• Stage 4. Skin changes II. Lipodermatosclerosis and ulceration. Lipodermatosclerosis is an advanced stage of chronic venous insufficiency. It may be present as a result of superficial venous incompetence, either alone or in combination with deep venous insufficiency. The latter may be the result of reflux, obstruction, or a combination of both. The microcirculatory changes and the chronic inflammatory process produce fibrosis and scar tissue which involve skin, subcutaneous tissue, and sometimes fascia and periosteum.

• Ulceration is the final stage of either superficial or deep CVI. It is localized preferentially on the medial aspect, distal third of the extremity, even though less frequently it may occur on the lateral aspect of the leg and dorsum of the foot.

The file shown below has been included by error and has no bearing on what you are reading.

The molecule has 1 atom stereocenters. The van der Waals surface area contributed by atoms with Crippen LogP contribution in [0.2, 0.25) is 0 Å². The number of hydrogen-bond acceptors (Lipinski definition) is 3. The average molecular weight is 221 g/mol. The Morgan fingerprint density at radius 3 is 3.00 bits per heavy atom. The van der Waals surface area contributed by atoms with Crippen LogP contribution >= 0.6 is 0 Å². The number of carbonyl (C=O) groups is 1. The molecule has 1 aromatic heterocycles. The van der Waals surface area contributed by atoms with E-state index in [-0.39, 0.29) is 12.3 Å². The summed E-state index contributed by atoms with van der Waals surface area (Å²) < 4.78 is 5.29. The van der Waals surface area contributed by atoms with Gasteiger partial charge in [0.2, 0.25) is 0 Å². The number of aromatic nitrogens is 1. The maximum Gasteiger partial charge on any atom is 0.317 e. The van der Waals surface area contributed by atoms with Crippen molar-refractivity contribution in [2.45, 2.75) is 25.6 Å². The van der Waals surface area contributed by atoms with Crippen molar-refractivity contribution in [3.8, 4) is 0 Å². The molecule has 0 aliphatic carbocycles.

1.Varicose hemorrahage
This is a frequent acute complication in those who suffer from varicose veins. Bleeding may be external or subcutaneous. The hemorrhage may be alarming.

Also known as varicothrombosis, it is characterized by the presence of a thrombus in varicose veins, which provokes acute inflammatory clinical manifestations such as pain, redness, swelling, and induration. It generally occurs in the truncular veins.


A simple classification enables us to have a common language, and allows us to guide the therapeutic stages in a simple manner. It is simple for the specialist, and understandable for the nonspecialist. Differing from others, this classification, based on descriptive clinical observations, allows us to observe the existence and magnitude of CVI. Using appropriate noninvasive diagnostic techniques, it is possible to confirm the diagnosis and determine the degree of severity of the disease, which is essential for its proper management. The proposed classification is simple and easy to use. It will guide the physician to select the necessary noninvasive diagnostic methods to arrive at a working diagnosis and proper management.